The Apple iPad has not yet been released in Australia but you would be mistaken for thinking it had when you see how many column inches it has dominated in newspapers Down Under.
It may not be well known but two of the most popular downloads for the iPad, over the release weekend and via the Appleâ€™s iTunes store, were Time and Popular Mechanics magazines. Yes, you heard right, they were magazines and not applications. Single copies sold for US$4.99 and other titles available from day one were GQ, Outside Magazine, USA Today, The Wall Street Journal, the New York Times and The Guardian application from the UK.
Despite these early successes, many newspaper and magazine publishers are resisting selling their products via iTunes, in part because seven out of every ten US periodicals sold in the USA are via subscription, and the fact that they have to give Apple 30 per cent of the revenues. Maybe those resisting should talk to their colleagues in the music industry and find out what happened there. With 125 million iTunes accounts worldwide this is not a market to be scoffed at.
Publishers appear to be annoyed at the lack of information that Apple is willing to share with them regarding who buys their product. Apart from information gleaned at time of subscription there is probably very little known about their existing customers anyway. As for those that buy the product from newsagents, supermarkets and news-stands, even less is known. Surely, this is an area that CSPs excel at. And Iâ€™m not sure how strong the argument for giving up 30 per cent of the revenues is when you consider the current costs of paper and printing and distribution via diesel burning trucks to countess outlets dotted across the countryside.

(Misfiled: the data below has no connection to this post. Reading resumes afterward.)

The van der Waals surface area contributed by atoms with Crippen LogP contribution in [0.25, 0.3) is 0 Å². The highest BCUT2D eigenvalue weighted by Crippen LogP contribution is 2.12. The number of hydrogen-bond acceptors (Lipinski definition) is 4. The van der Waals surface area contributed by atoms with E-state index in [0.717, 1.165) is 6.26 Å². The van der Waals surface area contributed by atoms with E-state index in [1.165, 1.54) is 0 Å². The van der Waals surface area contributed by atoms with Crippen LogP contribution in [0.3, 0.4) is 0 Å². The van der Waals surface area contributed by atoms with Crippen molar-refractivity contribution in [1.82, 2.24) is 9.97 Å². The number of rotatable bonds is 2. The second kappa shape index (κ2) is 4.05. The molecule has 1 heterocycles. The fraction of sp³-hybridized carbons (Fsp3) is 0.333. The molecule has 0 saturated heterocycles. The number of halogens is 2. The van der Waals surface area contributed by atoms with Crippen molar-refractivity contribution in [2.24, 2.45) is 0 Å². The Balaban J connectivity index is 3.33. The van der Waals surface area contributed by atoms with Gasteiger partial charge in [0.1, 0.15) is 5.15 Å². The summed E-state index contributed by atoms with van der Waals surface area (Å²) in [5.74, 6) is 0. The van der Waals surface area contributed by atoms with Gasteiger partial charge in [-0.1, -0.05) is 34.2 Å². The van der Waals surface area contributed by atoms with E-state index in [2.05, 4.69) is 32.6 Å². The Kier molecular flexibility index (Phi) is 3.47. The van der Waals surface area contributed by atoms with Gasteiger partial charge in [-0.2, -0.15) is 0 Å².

The big benefit for publishers appears to be the desirability for advertisers to take advantage of the iPadâ€™s features to develop colorful, interactive ads. Chase Bank is reported to have paidÂ US$1 million for an exclusive cross-platform deal including the iPad. Time has also signed up Unilever, Toyota, Fidelity Investments and at least three others for marketing agreements costing about US$200,000 each. This is like a return to the good old days when advertising was the real profit centre for most publications. It’s also the area most adversely affected by the online advertising efforts of Google and other search and advertising engines.
Is this the beginning of a fightback for publishers? If they can convert existing print readers to the new medium, and attract the under-30s that think the iPad is sexy, and as one writer put it, â€˜toilet-friendlyâ€™ (for those that prefer reading in the quietest room in the house) then we could well see a resurgence in popular titles. The iPad is about to be joined by eleven other market segment entrants boasting tablet-like devices, so the future does look rosy, indeed. As ‘The Australian’ newspaper headline blared, â€œiPad ushers in the era of convergenceâ€. The articleâ€™s author, Simon Canning, pointed out that, â€history shows telecommunications and internet companies buying media companies did not work – nor did media companies buying telecommunications companies fare any better.â€
He goes on to state, rather boldly, â€œthat phone companies will get their cut, not as media companies, but by clipping the ticket on the way throughâ€.Â Really? â€œData plans will become more important to consumers than text and voice plans that have, until now defined the development of the mobile market.Â there seems to be order developing in the market-place again.â€
Iâ€™m not sure how many mobile operators would share that belief as most are struggling to keep up with increasing data demands and diminishing returns per megabyte of data across their networks. He does, at least, offer one solution. â€œ Some mobile companies have already offered free netbook computers with wireless broadband plans, and publishers could do deals with telcos to offer free iPads, Slates or other devices as part of long-term subscriptions to publications.â€
I canâ€™t see too many operators jumping at that opportunity, but there must be some way they can cash in. Does anybody have any idea how?